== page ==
Avyanthi (Avie) Azis writes on the undocumented struggling to make sense of life and love in Kuala Lumpur. This is a three-parter series, Part 1 can be read here.
I came to KL to do fieldwork. Yes, fieldwork in urban setting. In my project proposal, I stated that I intended to do an ethnography of statelessness. It turned out that it was more of an ethnography of leaving. My research was always threatened by the fact that many of my key respondents were leaving, headed to Australia in dinghies. And paying around RM5,000 for that. Madness! But that’s how to travel the world if you have no passport.
Remember Noah? He had no passport too. Trains, planes and cars are nothing but recent inventions. Nothing like boats, ships, arks. O the mighty sea! The sea still carries! (But we modern people, how far removed are we from it. We’d like to stay dry, thank you. If you want to bring some liquid into the flight cabin, please remember we have rules.)
Among the potential boat people was my favorite respondent, Mohammed Noor. In the true Malaysian fashion, of course, he was Mat Nur. In contrast to his tragic plight, Mat Nur had a somewhat comical look. He reminded me of a quiet, minor character from The Simpsons. Sideshow Mel, Krusty the Clown’s new sidekick after the evil Sideshow Bob was sent to prison.
I used to visit him in Serdang. He had severe back pain, but he did all the house chores. Neighbors teased that he indulged his wife too much. His wife was plump with pink cheeks; he was a rag of bones. I remember one day I was at his shabby flat, going through an interview with him when an emergency case presented itself. One of his friends, also a stateless Rohingya from Burma, could not take his newborn baby out of the hospital because the bill was not yet paid.
The hospital apparently did not understand the policy that all refugees holding UNHCR card were entitled to 50% discount of all hospital fees. The father in distress somehow couldn’t get through the phone with the refugee agency, so he asked me to do it. I did not dare risk my crazy Malay to explain the situation so I spoke in English. “Yes, please use the white men’s language,” the Rohingya people said. They gathered around me as I made the phone call.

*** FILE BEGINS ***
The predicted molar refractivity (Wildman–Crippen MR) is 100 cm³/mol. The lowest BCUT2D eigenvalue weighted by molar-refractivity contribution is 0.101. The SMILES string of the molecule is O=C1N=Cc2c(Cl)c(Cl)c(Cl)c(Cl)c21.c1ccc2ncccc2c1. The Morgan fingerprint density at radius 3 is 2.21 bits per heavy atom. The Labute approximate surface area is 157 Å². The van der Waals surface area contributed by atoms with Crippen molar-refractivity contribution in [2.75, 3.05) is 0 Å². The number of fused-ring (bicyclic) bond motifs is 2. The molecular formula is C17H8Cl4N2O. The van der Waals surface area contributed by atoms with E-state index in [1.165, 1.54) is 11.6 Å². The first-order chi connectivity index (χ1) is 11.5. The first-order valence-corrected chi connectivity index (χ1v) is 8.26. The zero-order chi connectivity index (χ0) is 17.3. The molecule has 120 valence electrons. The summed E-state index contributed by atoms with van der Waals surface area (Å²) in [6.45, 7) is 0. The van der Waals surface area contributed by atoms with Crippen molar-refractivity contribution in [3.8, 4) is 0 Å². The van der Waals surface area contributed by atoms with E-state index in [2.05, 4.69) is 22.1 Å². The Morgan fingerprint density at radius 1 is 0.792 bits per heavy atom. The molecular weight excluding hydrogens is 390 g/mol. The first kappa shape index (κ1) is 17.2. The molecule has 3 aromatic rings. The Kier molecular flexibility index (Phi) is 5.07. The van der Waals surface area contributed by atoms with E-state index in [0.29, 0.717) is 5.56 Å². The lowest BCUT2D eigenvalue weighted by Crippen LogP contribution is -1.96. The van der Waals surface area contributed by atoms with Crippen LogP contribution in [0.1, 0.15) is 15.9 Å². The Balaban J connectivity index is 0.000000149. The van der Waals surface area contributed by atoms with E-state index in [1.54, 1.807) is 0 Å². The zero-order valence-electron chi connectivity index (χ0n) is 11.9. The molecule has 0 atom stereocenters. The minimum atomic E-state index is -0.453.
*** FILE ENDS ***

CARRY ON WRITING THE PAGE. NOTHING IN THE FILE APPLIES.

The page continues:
The voice at the other end spoke flawless English with just some faint hint of a Chinese accent. The voice was educated, polite but distant. The polished speech of a bureaucrat. He asked if the Rohingya man in question was registered with his good office. I gave his name and identification number. The officer looked it up on his computer (I imagined from the other end of the line, I heard some tapping on keyboard).
There was no sense of urgency on his part. It was just as if I had been telling him that the weather was not so nice today and he agreed, but there was nothing to be done about it, because, well, it was the weather, wasn’t it? At the end of the day, the UN agency finally agreed to interfere and the baby was released, much to the delight and relief of the father.
Everyone was jubilant, but Mat Nur quietly inquired,
“Kakak, are we boring?”
I was startled.
“Are we making you bored?”
“What do you mean? How could you possibly make me bored?”
“I imagine it must be boring, listening to our sorrow talk all the time,” he said timidly.
My heart shrank.
Then he asked, completely changing the subject,
“Do you like cintawan?”
“Eh?” Cinta means love. But I wasn’t sure what he meant. In Bahasa Indonesia, the suffix -wan refers to someone who does, so cintawan, is that Malay for someone who loves? Do I like lovers? What kind of question is that?
“Here, cintawan,” he showed me a plastic bag full of mushrooms.
“Oh, cendawan.. ,” I finally saw what he meant.
“Yes, cintawan, I’m cooking cintawan for you.”
Mat Nur then disappeared to the kitchen, turning fresh cintawan to a pot of curry. I knew now that it was mushrooms, but still to me it sounded that he was about to cook some lovers. Lovers curry, I learnt about an hour later, was burningly spicy and delicious.
The last time I saw him, Mat Nur and his wife gave me a box of chocolate. Not a fancy one, of course, but still it was special. Nobody had ever given me a box of chocolate before (my love life is rather uneventful, obviously). Little did I know it was a farewell gift. A few days after presenting me with the grand gesture, he really left. I had spent the previous weeks convincing him to abandon such risky journey, but in the end it was his choice.
It was a dangerous undertaking, but it was not irrational. It logically must come down to this. There are methods of resistance. First, you take space. When you cannot take space, you take speech. When that’s not allowed, you take flight.
I heard Mat Nur left via Penang. Penang again. How many hours does Penang sleep a day? The pelarian slip in and out of the country, living their nightmares in motion. The locals slip in and out of consciousness, unaware or don’t care.
Avie Azis survives on a string of odd jobs. She is now doing research on fiddler crabs. She hates the fact that thosai and ice cream soda are very difficult to find in Indonesia.